NOTE: Python version was forced by use_python function

Extra: install lilypond

To use the plot and view methods, you’ll also have to install lilypond. On Ubuntu, run:

sudo apt-get install lilypond

If you use Windows or Mac, you can find detailed instructions here.

The music21 object

#> Module(music21)

music21 object stores the python module. It is possible to run any function from it just by using $, treating it as a Reference Class object.

note <- music21$note$Note("C#")

<music21.note.Note C#>


Example 1: bach chorales

Show bach chorales

get_composer("bach") %>% 
#> [1] "/home/jtrecenti/anaconda3/envs/r-py3/lib/python3.7/site-packages/music21/corpus/bach/bwv1.6.mxl"  
#> [2] "/home/jtrecenti/anaconda3/envs/r-py3/lib/python3.7/site-packages/music21/corpus/bach/bwv10.7.mxl" 
#> [3] "/home/jtrecenti/anaconda3/envs/r-py3/lib/python3.7/site-packages/music21/corpus/bach/bwv101.7.mxl"
#> [4] "/home/jtrecenti/anaconda3/envs/r-py3/lib/python3.7/site-packages/music21/corpus/bach/bwv102.7.mxl"
#> [5] "/home/jtrecenti/anaconda3/envs/r-py3/lib/python3.7/site-packages/music21/corpus/bach/bwv103.6.mxl"
#> [6] "/home/jtrecenti/anaconda3/envs/r-py3/lib/python3.7/site-packages/music21/corpus/bach/bwv104.6.mxl"

Let’s get one of these paths and read:

bach_music <- get_composer("bach")[[61]] %>% 

Plot bwv165.6 music

Now let’s plot the music!


In RStudio, you can use the view function to see the music inside viewer pane.

#> {0.0} <music21.instrument.Instrument P1: Soprano: Instrument 1>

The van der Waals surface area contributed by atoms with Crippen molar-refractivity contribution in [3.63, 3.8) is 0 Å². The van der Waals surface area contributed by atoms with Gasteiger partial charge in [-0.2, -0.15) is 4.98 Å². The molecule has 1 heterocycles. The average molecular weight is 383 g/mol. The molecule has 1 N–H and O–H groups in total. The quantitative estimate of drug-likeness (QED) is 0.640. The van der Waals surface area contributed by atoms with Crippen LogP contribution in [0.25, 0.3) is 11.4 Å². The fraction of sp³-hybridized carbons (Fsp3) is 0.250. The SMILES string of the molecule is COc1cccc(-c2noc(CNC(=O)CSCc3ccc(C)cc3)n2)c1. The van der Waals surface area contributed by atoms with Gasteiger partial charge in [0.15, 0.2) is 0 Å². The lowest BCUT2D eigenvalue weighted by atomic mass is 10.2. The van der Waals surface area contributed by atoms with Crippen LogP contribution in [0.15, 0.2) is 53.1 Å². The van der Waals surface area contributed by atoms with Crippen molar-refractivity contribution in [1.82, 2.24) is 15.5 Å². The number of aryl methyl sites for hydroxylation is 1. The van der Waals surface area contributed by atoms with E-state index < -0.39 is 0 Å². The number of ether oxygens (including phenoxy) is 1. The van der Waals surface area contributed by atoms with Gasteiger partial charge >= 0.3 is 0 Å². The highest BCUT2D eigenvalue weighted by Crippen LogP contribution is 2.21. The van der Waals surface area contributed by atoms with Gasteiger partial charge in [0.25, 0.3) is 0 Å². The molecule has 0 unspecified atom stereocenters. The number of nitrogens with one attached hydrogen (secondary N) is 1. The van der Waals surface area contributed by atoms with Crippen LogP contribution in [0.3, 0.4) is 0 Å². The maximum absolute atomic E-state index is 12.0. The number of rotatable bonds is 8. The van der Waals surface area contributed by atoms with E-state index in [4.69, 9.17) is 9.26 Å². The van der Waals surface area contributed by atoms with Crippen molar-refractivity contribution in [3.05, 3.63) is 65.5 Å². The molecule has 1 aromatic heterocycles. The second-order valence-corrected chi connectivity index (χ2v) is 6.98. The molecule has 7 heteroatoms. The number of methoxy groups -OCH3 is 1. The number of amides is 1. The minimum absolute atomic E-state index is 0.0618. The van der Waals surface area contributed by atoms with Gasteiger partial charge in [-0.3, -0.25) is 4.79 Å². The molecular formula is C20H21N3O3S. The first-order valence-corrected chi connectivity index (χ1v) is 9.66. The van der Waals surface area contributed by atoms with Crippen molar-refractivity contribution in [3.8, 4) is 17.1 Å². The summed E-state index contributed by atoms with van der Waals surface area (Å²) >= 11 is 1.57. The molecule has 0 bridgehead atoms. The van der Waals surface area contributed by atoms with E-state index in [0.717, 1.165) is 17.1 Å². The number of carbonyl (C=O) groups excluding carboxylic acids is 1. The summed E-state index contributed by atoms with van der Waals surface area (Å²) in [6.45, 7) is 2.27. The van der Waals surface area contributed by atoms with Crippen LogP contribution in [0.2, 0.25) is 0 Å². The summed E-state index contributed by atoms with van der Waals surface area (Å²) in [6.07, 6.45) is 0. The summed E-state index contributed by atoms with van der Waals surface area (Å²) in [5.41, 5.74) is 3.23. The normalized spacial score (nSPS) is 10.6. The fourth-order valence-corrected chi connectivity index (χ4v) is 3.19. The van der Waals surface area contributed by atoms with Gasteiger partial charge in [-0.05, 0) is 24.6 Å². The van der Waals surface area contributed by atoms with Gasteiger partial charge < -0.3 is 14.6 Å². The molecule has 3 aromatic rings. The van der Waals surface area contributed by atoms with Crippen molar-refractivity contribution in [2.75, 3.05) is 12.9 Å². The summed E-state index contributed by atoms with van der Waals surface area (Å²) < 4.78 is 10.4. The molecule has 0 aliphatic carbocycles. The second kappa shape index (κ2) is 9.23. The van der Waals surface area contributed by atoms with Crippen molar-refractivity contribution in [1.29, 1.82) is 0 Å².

#> {0.0} < 0 offset=0.0>
#>     {0.0} <music21.clef.TrebleClef>
#>     {0.0} <music21.key.Key of G major>
#>     {0.0} <music21.meter.TimeSignature 4/4>
#>     {0.0} <music21.note.Note G>
#> {1.0} < 1 offset=1.0>
#>     {0.0} <music21.note.Note G>
#>     {1.0} <music21.note.Note F#>
#>     {2.0} <music21.note.Note E>
#>     {2.5} <music21.note.Note F#>
#>     {3.0} <music21.note.Note G>
#>     {3.5} <music21.note.Note A>
#> {5.0} < 2 offset=5.0>
#>     {0.0} <music21.note.Note B>
#>     {0.5} <music21.note.Note C>
#>     {1.0} <music21.note.Note A>
#>     {2.0} <music21.note.Note G>
#>     {3.0} <music21.note.Note G>
#> {9.0} < 3 offset=9.0>
#>     {0.0} <music21.note.Note G>
#>     {1.0} <music21.note.Note A>
#>     {1.5} <music21.note.Note G>
#>     {2.0} <music21.note.Note F#>
#>     {2.5} <music21.note.Note E>
#>     {3.0} <music21.note.Note D>
#> {13.0} < 4 offset=13.0>
#>     {0.0} <music21.note.Note G>
#>     {2.0} <music21.note.Note F#>
#>     {3.0} <music21.note.Note F#>
#> {17.0} < 5 offset=17.0>